Soon, a space perfect for friends who love to game or those looking to make new acquaintances over drinks and friendly competition will open in Grand Ledge. Jeff Croff, an entrepreneur and active member of Lansing’s theater community, and his wife, SaDonna, don’t have an exact opening date for Homebrew Tabletop Game Lounge, but when it’s ready, they hope guests will enjoy perusing the selections as much as they do.
“We decided to open up Homebrew because we’re both gamers,” Jeff Croff said. The couple came up with the idea after attending a gaming convention.
While they didn’t initially consider Grand Ledge as a potential spot for the venture, the storefront they found was too good to pass up.
“The space was so perfect,” Croff said. “It’s accessible and has a good amount of parking. So, for us, it ended up ticking off a lot of the boxes.”
The lounge will offer classics like chess, checkers and playing cards, but if that doesn’t interest you, you can enjoy more niche games like Settlers of Catan or bring your own favorites. The only rule is no Monopoly.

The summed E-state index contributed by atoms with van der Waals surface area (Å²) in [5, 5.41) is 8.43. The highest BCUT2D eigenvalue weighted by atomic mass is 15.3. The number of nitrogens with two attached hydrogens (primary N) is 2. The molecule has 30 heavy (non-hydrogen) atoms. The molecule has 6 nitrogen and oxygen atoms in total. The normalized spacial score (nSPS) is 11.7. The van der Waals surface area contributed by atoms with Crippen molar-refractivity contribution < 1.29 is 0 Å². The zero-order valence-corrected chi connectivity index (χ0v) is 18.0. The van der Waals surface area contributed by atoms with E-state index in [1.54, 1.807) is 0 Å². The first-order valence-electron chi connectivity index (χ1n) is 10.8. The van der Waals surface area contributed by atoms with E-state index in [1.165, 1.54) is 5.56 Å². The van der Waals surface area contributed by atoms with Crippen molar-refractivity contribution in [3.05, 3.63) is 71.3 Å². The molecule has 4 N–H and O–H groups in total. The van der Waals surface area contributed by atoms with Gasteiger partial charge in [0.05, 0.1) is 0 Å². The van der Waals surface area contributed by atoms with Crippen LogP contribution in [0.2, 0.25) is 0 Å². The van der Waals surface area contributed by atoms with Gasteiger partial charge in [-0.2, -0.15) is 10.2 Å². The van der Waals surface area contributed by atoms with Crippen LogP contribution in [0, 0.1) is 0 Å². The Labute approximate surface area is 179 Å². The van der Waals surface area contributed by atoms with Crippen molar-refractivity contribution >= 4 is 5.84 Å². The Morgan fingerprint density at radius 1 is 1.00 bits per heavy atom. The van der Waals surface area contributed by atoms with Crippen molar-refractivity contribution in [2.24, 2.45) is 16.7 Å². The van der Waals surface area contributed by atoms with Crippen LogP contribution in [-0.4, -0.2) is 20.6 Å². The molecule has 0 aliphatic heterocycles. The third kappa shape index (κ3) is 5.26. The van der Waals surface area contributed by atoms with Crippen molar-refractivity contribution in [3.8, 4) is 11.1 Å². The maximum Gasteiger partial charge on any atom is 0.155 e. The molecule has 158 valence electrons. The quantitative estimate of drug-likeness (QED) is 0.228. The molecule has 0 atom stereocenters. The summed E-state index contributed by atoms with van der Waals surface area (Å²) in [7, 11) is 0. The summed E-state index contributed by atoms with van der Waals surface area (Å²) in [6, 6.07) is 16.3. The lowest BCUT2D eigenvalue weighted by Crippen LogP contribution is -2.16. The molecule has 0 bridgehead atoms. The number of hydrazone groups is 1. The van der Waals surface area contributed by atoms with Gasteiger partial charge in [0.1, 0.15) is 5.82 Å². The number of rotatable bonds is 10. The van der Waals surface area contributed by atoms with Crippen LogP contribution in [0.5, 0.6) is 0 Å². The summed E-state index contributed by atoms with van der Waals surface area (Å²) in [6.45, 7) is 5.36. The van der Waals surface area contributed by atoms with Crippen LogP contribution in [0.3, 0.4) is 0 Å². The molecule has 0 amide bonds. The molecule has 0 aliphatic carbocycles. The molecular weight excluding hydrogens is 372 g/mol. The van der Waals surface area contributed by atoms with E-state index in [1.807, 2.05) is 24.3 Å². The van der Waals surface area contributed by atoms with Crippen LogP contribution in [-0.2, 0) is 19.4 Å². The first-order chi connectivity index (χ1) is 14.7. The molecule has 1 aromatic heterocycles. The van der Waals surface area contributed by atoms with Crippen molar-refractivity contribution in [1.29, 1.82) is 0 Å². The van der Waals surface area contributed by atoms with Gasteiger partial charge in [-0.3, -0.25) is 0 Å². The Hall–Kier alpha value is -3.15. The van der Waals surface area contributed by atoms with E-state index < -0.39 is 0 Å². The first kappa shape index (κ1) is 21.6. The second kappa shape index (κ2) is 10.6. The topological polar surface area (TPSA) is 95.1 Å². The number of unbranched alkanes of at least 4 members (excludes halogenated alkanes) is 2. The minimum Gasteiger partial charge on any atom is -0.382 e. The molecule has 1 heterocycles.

“We have a variety of the latest and greatest (games) that are just off Kickstarter. To purchase them would cost you $150 or more,” Croff said. “But you can actually play them here and sort of kick the tires before you buy them yourself.”
Classic rentals are free with the purchase of drinks, packaged snacks or merchandise; family games, perfect for younger kids, are $5 per game; and standard rentals are $5 per person per game.
Even before starting work on the new business, Croff has always kept busy.
“Most of my life has been in communications, marketing and public relations while also starting and maintaining two nonprofit theater ensembles in the Lansing area. In contrast to large cities where I’d be a barista by day and acting or directing at night, I managed to create (the now-defunct) Icarus Falling and the Ixion Ensemble,” he said. “So, for me, it’s not much of a switch to go and have a different day job.”
He said the venture is “all about the people.” Novice and experienced players alike can join games or tournaments with community members who share a common interest and have simple, old-school fun.
“It’s the energy and the dynamism that you feel when people are being creative, when they’re actually engaging in laughter and exploration,” that Croff is most excited to experience when the space opens, he said.
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